“I’m excited and really happy about my performance,” Hoffman said. “There’s still work that needs to be done as far as the crossover from weightlifting to bobsled, and I’m taking it one day at a time. I’m listening to the coaches, receiving feedback so they can help me get better as a push athlete, and I’m really excited.”
Hoffman competed in a combine over the summer and will get her first trip in a sled in just a few weeks when the track is iced in Lake Placid. She said she’s heard that running on ice is different than running on solid ground and she “wants to make sure I’m taking the proper steps to get my body ready.”
“I’m going to slip, I’m going to fall, it’s all going to happen, but I know I need to remain calm and focused,” Hoffman said. “I learned what works for me over the years from playing basketball, volleyball, running track and weightlifting and I’m applying that to bobsled. I’m not going into this thinking it’s going to be a piece of cake, I know I need to be ready and prepared. I don’t always think of the worst, but I do think of extremes and if they happen, at least I’m prepared. If they don’t, then it’s like, ‘Yay.’ It’s about the small victories and mental preparation.”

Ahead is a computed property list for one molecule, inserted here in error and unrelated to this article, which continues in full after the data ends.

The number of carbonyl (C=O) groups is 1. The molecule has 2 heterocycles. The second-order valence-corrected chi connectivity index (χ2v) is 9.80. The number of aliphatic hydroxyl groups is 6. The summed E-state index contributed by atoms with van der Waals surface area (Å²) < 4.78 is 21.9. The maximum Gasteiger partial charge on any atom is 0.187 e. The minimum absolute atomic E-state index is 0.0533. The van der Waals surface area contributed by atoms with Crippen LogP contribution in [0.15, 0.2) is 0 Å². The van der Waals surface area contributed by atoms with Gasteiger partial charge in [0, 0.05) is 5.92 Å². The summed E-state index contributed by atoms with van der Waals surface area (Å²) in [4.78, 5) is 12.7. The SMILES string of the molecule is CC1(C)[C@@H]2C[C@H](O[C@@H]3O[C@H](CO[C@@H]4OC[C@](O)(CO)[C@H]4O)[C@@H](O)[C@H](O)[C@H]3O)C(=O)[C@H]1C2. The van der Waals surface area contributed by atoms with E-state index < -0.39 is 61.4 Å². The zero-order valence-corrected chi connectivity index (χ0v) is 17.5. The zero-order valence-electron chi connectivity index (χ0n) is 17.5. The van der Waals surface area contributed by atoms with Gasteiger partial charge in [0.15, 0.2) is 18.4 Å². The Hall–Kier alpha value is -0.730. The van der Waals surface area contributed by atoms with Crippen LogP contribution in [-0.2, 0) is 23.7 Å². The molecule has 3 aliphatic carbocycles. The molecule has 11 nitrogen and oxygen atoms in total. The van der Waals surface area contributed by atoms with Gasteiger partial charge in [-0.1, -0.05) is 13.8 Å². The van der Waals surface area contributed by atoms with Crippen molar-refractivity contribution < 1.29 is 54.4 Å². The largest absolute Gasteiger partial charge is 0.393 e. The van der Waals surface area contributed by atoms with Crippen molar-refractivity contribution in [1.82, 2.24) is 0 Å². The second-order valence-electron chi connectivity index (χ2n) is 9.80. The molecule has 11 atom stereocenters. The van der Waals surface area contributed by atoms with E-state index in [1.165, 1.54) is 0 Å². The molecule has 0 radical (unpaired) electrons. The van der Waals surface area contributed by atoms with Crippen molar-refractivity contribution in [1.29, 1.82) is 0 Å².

Gibbs followed up her first run of 4.89 with identical starts of 4.90 seconds in heats two and three. Her times of 4.89 and 4.90 combined for a 9.79 to place her in second.
National team veteran Jones finished third with a total time of 9.80 seconds. Her best two of three pushes were both 4.90 seconds. Jones was an alternate push athlete on the 2018 U.S. Olympic Team and she will spend time in the driver’s seat this season.
Jessica Davis(Long Beach, Calif), who was runner-up in the USA Bobsled Rookie Push Championships last month, finished just behind Jones in fourth with a total time of 9.84 seconds.